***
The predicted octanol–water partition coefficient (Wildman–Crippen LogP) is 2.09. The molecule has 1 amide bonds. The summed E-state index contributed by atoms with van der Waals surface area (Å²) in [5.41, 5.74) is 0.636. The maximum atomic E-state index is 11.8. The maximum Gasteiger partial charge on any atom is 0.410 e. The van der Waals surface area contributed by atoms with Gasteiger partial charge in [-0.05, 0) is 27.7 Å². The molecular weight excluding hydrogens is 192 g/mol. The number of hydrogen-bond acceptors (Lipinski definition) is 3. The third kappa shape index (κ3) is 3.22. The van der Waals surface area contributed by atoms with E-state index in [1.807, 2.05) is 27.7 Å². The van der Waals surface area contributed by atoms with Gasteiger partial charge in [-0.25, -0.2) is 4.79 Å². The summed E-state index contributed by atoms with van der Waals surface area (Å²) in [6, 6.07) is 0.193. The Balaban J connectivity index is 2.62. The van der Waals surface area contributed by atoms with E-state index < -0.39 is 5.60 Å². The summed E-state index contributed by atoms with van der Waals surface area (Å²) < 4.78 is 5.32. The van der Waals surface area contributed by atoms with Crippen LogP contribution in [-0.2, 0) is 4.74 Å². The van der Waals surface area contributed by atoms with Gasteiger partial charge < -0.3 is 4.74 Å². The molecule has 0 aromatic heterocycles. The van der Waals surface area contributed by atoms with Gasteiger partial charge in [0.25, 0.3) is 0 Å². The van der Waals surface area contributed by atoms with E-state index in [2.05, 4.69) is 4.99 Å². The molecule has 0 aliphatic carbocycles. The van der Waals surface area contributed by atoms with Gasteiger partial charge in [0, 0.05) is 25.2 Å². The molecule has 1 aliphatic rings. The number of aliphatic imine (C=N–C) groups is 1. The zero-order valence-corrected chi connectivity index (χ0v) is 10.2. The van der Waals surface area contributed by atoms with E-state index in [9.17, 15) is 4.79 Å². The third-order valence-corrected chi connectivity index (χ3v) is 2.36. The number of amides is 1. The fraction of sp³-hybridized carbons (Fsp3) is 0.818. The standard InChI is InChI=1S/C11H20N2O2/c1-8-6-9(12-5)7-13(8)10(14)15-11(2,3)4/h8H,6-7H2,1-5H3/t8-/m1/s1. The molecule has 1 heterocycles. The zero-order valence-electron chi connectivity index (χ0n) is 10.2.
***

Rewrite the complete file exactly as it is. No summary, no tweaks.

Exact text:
The predicted octanol–water partition coefficient (Wildman–Crippen LogP) is 2.09. The molecule has 1 amide bonds. The summed E-state index contributed by atoms with van der Waals surface area (Å²) in [5.41, 5.74) is 0.636. The maximum atomic E-state index is 11.8. The maximum Gasteiger partial charge on any atom is 0.410 e. The van der Waals surface area contributed by atoms with Gasteiger partial charge in [-0.05, 0) is 27.7 Å². The molecular weight excluding hydrogens is 192 g/mol. The number of hydrogen-bond acceptors (Lipinski definition) is 3. The third kappa shape index (κ3) is 3.22. The van der Waals surface area contributed by atoms with E-state index in [1.807, 2.05) is 27.7 Å². The van der Waals surface area contributed by atoms with Gasteiger partial charge in [-0.25, -0.2) is 4.79 Å². The summed E-state index contributed by atoms with van der Waals surface area (Å²) in [6, 6.07) is 0.193. The Balaban J connectivity index is 2.62. The van der Waals surface area contributed by atoms with E-state index < -0.39 is 5.60 Å². The summed E-state index contributed by atoms with van der Waals surface area (Å²) < 4.78 is 5.32. The van der Waals surface area contributed by atoms with Crippen LogP contribution in [-0.2, 0) is 4.74 Å². The van der Waals surface area contributed by atoms with Gasteiger partial charge < -0.3 is 4.74 Å². The molecule has 0 aromatic heterocycles. The van der Waals surface area contributed by atoms with Gasteiger partial charge in [0.25, 0.3) is 0 Å². The van der Waals surface area contributed by atoms with E-state index in [2.05, 4.69) is 4.99 Å². The molecule has 0 aliphatic carbocycles. The van der Waals surface area contributed by atoms with Gasteiger partial charge in [0, 0.05) is 25.2 Å². The molecule has 1 aliphatic rings. The number of aliphatic imine (C=N–C) groups is 1. The zero-order valence-corrected chi connectivity index (χ0v) is 10.2. The van der Waals surface area contributed by atoms with E-state index in [9.17, 15) is 4.79 Å². The third-order valence-corrected chi connectivity index (χ3v) is 2.36. The number of amides is 1. The fraction of sp³-hybridized carbons (Fsp3) is 0.818. The standard InChI is InChI=1S/C11H20N2O2/c1-8-6-9(12-5)7-13(8)10(14)15-11(2,3)4/h8H,6-7H2,1-5H3/t8-/m1/s1. The molecule has 1 heterocycles. The zero-order valence-electron chi connectivity index (χ0n) is 10.2.